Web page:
Test Card F
Test Card F is a test card that was created by the BBC and used on television in the United Kingdom and in countries elsewhere in the world for more than four decades. Like other test cards, it was usually shown while no programmes were being broadcast. It was the first to be transmitted in colour in the UK and the first to feature a person, and has become an iconic British image regularly subject to parody.
The central image on the card shows eight-year-old Carole Hersee (born 1958) playing noughts and crosses with a clown doll, Bubbles the Clown, surrounded by various greyscales and colour test signals needed to ensure a correct picture. It was first broadcast on 2 July 1967 (the day after the first colour pictures appeared to the public on television) on BBC2.
The card was developed by a BBC engineer, George Hersee (1924–2001), father of the girl in the central image. It was frequently broadcast during downtime on BBC1 until that channel went fully 24 hours in November 1997, and on BBC Two until its downtime was replaced entirely by Pages from Ceefax in 1998, after which it was only seen during engineering work, and was last seen in this role in 1999. The card was also seen on ITV in the 1970s. Test Card J, Test Card W and Test Card X, which are digitally enhanced, widescreen and high definition versions respectively, have replaced it, although they are very infrequently broadcast because the BBC now broadcasts BBC News and promo loops of programmes shown on the channel on its terrestrial channels during downtime. Testcards now only appear during the annual RBS (rebroadcast standby) Test Transmissions and, until 2013, during the BBC HD preview loop, which used Test Card X.
Virtually all the designs and patterns on the card have some significance. Along the top (see above) are 95% colour-bars in descending order of luminance—white, yellow, cyan, green, magenta, red, blue and black. There are triangles on each of the four sides of the card to check for correct overscanning of the picture. Standard greyscale and frequency response tests are found on the left and right respectively of the central picture. On the updated Test Card J, the X on the noughts-and-crosses board is an indicator for aligning the centre of the screen.
The blocks of colour on the sides would cause the picture to tear horizontally if the sync circuits were not adjusted properly. The closely spaced lines in various parts of the screen allowed focus to be checked from centre to edge; mistuning would also blur the lines. All parts of the greyscale would not be distinct if contrast and brightness (both internal preset settings and user adjustments) were not set correctly. The black bar on a white background revealed ringing and signal reflections. The castellations along the top and bottom also revealed possible setup problems.
A child was depicted so that wrong skin colour would be obvious and not subject to changing make-up fashions. The juxtaposed garish colours of the clown were such that a common transmission error called chrominance/luminance delay inequality would make the clown's yellow buttons turn white.
Modern circuitry using large-scale integration is much less susceptible to most of these problems. Some of them are also associated with cathode ray tubes; liquid crystal displays (LCDs), that are not scanned at high speed, also help. The test card was a vital tool in its day, but has become far less important.
The name of the broadcasting channel usually appeared in the space underneath the letter F—a sans-serif F denoting an original optical version of the test card.
Originally, Test Card F was a photographic slide made up of two transparencies in perfect registration—one containing the colour information and the other the monochrome background. The card was converted to electronic form in 1984 when electronic storage became possible.
Test Card F music
A sound of some kind is usually transmitted in the background. It is sometimes music, usually a composition commissioned by the station itself or "royalty-free" stock music. Composers whose music has been used include Roger Roger, Johnny Pearson, Neil Richardson and Frank Chacksfield.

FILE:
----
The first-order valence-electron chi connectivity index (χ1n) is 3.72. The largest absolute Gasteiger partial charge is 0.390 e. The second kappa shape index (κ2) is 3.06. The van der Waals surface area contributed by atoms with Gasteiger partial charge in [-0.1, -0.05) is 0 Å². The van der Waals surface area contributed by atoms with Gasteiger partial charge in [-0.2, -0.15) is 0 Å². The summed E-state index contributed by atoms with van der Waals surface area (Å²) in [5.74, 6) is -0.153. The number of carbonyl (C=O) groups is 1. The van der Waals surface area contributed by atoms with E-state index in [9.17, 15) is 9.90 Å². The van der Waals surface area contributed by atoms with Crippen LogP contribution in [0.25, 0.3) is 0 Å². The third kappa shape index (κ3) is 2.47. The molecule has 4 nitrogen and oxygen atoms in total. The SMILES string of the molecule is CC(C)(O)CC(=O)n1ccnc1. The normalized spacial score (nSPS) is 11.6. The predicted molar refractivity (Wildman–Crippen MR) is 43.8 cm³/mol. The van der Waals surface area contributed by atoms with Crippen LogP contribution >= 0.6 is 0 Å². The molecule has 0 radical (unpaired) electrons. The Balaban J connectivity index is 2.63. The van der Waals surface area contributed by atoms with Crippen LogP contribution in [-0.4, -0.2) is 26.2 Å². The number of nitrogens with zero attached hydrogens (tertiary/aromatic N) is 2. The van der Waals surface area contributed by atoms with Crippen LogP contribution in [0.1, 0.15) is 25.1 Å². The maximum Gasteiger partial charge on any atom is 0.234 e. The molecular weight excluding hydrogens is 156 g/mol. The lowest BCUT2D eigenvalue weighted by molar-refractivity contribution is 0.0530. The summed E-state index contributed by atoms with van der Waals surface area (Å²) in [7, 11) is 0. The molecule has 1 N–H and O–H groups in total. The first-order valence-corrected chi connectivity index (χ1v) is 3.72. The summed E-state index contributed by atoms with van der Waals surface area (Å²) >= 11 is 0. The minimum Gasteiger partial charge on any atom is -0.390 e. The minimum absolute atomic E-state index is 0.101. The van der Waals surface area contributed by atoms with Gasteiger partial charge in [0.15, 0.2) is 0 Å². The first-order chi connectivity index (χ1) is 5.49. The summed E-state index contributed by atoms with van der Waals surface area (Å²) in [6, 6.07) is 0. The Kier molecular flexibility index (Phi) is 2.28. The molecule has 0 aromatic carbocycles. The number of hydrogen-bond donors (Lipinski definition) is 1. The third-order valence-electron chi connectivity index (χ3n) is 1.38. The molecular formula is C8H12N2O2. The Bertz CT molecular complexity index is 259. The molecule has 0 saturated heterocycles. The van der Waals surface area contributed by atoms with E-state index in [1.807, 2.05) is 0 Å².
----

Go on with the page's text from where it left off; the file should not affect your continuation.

However, during more recent years in which the Test Card is only played during engineering tests on the BBC, it is more common to hear a steady tone of various pitches accompanied by a female talking clock. Test Card music had ceased to be frequently heard in the 1980s (though it continued to be played over Pages From Ceefax until the termination of that service on 23 October 2012).
Bubbles the Clown
Along with his Test Card F co-star Carole Hersee, Bubbles has appeared for an estimated total of 70,000 hours on television, equivalent to nearly eight whole years, which is more than any living person other than Carole (who still owns Bubbles).
Bubbles' original body colour was blue and white, but the BBC engineers decided that green was also needed within the scene as the other two television primary colours, red and blue, were already shown. A green wrap was made to cover his body and this can be seen in Test Cards J and W, along with more of his body shown in the photograph — revealing the fact that he is actually holding a piece of chalk, which was not previously visible.
However, the shade of green material chosen was too subtle for the engineers' liking and so Bubbles' body colour in Test Card F was retouched (this can be seen from the edges of his image) to make it more saturated and also to give it a higher luminance value on screen.
Since the late 1990s, Bubbles has only very rarely appeared on television as Test Card F has been discontinued, and Test Cards J and W are very seldom shown due to the advent of digital television and 24-hour programming. From 1983 Testcard F was gradually seen less due to Ceefax pages being shown more; by the late 1980s Testcard F was only seen early in the morning as no gaps existed during the day by then. 1992 was the last year that Testcard F was seen daily with music ; 1995 was the last year it was seen with music although it was seen until 1999 with just tone output as all music after 1995 was heard with Ceefax. For the fortieth anniversary of Test Card F, there has been renewed interest in Bubbles in the media; in a 2007 interview, Hersee mentioned that she took Bubbles into school with her to prove to her headmaster that she really was the girl in the picture.
In popular culture
Variations and parodies of Test Card F are common in British broadcasting, Internet sites and games.
- In the 1970s ITV satirical series, End of Part One, there is an audition for a new test card 'girl'. This features various adults (including a bearded man) sitting behind a giant test-card cutout and attempting the same pose as Test Card F.
- A fictional version of Test Card F, of sorts, appears in the BBC television series Life on Mars. A girl resembling Carole Hersee as she appeared in the test card acts as a sort of spiritual guide in the series. The real thing flashes on and off during a special BBC One ident for the series as part of the transition from a modern BBC One ident to the 1970s style "Mirror Globe".